NEW SERIES! Spec­i­men ace Dai Grib­ble re­veals his big-fish tricks.

Reign­ing Dren­nan Cup Champ re­veals a deadly set-up for the new sea­son

Angling Times (UK) - - CONTENTS -

WE’RE just a few days away from the start of the river sea­son on June 16, and I can’t wait to get among the chub and bar­bel on big rivers like the Sev­ern, Trent and Wye once again.

Bar­bel fish­ing has re­ally grown in pop­u­lar­ity in re­cent sea­sons and there are even some wa­ters where there’s a queue for pegs at dawn, they’re that good.

As more an­glers fish for this species so do our skills and knowl­edge im­prove. How­ever, the fish are get­ting wiser too!

There’s lit­tle doubt that the ma­jor­ity of bar­bel are now caught on boilies and pel­lets, as they love both these baits.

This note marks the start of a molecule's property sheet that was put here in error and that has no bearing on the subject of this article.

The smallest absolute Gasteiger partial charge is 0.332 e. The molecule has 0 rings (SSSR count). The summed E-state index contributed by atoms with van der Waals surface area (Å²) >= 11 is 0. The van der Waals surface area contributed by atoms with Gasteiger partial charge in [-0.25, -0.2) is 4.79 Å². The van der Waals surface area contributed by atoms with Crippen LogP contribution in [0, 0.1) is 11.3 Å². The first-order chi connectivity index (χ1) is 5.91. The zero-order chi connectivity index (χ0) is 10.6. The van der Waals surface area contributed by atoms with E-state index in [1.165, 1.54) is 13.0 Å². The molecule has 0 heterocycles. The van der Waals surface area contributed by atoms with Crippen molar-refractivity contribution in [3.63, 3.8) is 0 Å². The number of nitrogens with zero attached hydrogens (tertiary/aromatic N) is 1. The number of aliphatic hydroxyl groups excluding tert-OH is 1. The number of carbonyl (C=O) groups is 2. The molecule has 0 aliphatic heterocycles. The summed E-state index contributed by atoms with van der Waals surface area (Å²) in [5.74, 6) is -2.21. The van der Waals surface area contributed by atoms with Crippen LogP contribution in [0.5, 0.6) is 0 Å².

How­ever, like most things in an­gling, putting a lit­tle bit of thought into your bait and tackle selec­tion can make a mas­sive dif­fer­ence to your re­sults.

A lot of an­glers sim­ply cast out a large pel­let or boilie at­tached to a big hook and short braided hook­length and wait for a bite that in many cases is un­miss­able.

This ap­proach cer­tainly catches fish, but many bar­bel have be­come wary of larger baits, es­pe­cially in day­light hours, when a more sub­tle ap­proach pays div­i­dends.

At this time of year, my ap­proach to bar­bel on larger rivers such as the Sev­ern and Wye in day­light is to use feed­ers, small hooks and bait, and long mono hook­lengths.

This week I’m go­ing to show you how to tie my sim­ple but ef­fec­tive rig and give you a few bait tips that will def­i­nitely help you if you’re head­ing to the river this week­end.

Let’s make it a week­end to re­mem­ber!

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